Alcohol use disorder (AUD) is a condition characterized by an impaired ability to stop or control alcohol use despite adverse social, occupational, or health consequences. It is a spectrum disorder and can be mild, moderate, or severe and encompasses the conditions that some people refer to as alcohol abuse, alcohol dependence, or the colloquial term, alcoholism. Alcohol addiction refers to the moderate to severe end of the AUD spectrum, according to the National Institute on Alcohol Abuse and Alcoholism.

If you’ve been drinking heavily for some time, you may have become physically dependent on alcohol. While quitting alcohol cold turkey may seem like the key to recovery and living a healthier lifestyle, suddenly stopping or reducing your alcohol consumption can trigger severe and even potentially life-threatening withdrawal symptoms. These include headaches, anxiety, insomnia, tremors, gastrointestinal disturbances, and mood changes. In more severe cases, alcohol withdrawal may cause heart palpitations, increased blood pressure, abnormal breathing, hallucinations, hyperthermia, and seizures.

The very thought of these withdrawal symptoms can make some people think twice about quitting. However, reducing one’s alcohol intake comes with a host of benefits that far outweigh any temporary discomfort. Side effects can dwindle over time with some feeling physically and mentally better within a few days, while others may have withdrawal symptoms for a couple of weeks.

Once you stop drinking alcohol, you’re already reducing your risk for many medical conditions including alcoholic hepatitis, cirrhosis, pancreatitis, digestive issues, and high blood pressure. Because alcohol consumption has long been associated with influencing hormone levels and modifying how cells grow and divide, quitting drinking also reduces your risk of potentially life-threatening diseases like cancer.

If you’ve taken the brave step to quit drinking, you’re probably worried about how to work through the physical, mental, and emotional issues related to withdrawal. Fortunately, there are various therapy options for alcoholism, including psychotherapy, cognitive behavioral therapy, dialectical behavioral therapy, motivational interviewing, and other facilitation. What all the therapy modalities have in common is that they typically involve alcohol counseling, which is considered an important and valuable step in treating alcohol use disorders.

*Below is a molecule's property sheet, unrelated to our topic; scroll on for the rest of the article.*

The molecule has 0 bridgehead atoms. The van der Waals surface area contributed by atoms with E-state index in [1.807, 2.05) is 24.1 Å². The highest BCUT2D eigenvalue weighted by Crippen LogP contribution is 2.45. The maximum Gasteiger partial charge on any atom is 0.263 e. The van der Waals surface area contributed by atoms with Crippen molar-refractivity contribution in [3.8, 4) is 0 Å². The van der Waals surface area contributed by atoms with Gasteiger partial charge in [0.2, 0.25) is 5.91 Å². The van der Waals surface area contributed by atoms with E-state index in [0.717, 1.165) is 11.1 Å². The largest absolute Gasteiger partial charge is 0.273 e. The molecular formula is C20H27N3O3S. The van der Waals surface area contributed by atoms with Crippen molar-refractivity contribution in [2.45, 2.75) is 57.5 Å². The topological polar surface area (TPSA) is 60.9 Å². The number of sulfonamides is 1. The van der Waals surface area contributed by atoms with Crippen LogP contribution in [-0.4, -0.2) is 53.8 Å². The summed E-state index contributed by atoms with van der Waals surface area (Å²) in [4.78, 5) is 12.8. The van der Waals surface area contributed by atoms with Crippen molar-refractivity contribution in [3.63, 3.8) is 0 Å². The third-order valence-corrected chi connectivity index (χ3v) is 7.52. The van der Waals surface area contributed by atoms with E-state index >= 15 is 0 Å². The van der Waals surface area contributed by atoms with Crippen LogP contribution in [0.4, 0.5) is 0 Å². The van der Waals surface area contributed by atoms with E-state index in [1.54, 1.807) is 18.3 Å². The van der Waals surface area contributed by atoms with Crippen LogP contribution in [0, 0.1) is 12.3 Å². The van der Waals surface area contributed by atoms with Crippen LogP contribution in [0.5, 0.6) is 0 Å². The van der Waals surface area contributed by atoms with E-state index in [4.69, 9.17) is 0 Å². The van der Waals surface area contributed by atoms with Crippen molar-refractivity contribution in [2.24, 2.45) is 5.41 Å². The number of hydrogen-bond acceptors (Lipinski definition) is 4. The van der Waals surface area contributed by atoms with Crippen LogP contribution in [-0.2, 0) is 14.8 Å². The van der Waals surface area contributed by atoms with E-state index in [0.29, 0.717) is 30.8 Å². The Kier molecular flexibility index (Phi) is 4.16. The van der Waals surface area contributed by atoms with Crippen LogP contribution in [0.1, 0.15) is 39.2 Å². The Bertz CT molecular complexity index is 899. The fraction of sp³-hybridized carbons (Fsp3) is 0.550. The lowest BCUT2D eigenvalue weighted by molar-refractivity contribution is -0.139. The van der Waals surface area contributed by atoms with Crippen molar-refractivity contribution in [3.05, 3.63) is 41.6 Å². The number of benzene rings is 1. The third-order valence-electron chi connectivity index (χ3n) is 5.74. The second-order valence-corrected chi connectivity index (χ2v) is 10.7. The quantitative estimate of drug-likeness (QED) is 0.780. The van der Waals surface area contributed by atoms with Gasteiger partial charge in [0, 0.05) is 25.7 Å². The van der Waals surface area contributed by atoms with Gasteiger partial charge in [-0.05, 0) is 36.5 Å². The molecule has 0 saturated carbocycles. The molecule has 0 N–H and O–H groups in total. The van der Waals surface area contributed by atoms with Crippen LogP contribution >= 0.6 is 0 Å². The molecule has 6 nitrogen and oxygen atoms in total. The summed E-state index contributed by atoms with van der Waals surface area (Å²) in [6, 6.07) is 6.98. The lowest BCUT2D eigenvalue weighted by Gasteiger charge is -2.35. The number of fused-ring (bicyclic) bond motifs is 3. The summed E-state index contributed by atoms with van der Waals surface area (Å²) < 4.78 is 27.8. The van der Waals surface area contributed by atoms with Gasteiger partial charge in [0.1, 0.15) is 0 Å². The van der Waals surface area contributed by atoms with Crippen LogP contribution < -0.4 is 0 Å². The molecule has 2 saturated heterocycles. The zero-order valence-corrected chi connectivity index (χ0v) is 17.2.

How Alcohol Counseling Helps

Alcohol counseling is crucial in your journey towards an alcohol-free life. The goal of counseling is to equip you with the right attitude and confidence to resist the urge to drink and cope with the negative emotions you may feel.

A counselor provides you with guidance and emotional support by understanding your history and unique recovery process. The right counselor can answer your questions regarding the treatment and recovery process, helping to clear up any misconceptions you may have about treatment. By uncovering any triggers and underlying issues, a counselor will develop a realistic treatment and recovery plan that is based on your specific needs.

Regular counseling also helps determine progress, which is important as you navigate treatment to recognize what works and what doesn’t. Treatment and recovery plans can be modified based on your progress, reducing the risk of relapse. Even after the physical dependence on alcohol has passed, psychological and social factors can introduce roadblocks to recovery. To ensure long-term sobriety, a counselor will offer tips and techniques, such as how to handle stress, social occasions, and environmental stimuli.

If you have questions about successfully changing your relationship with alcohol or need more help and support, we’re here for you. Click here to learn more about our services.

If you have an emergency, please call 911, go to your nearest emergency room or call 1-866-837-7521 to be connected to Communicare’s mobile crisis team, 24 hours a day, seven days a week, 365 days a year.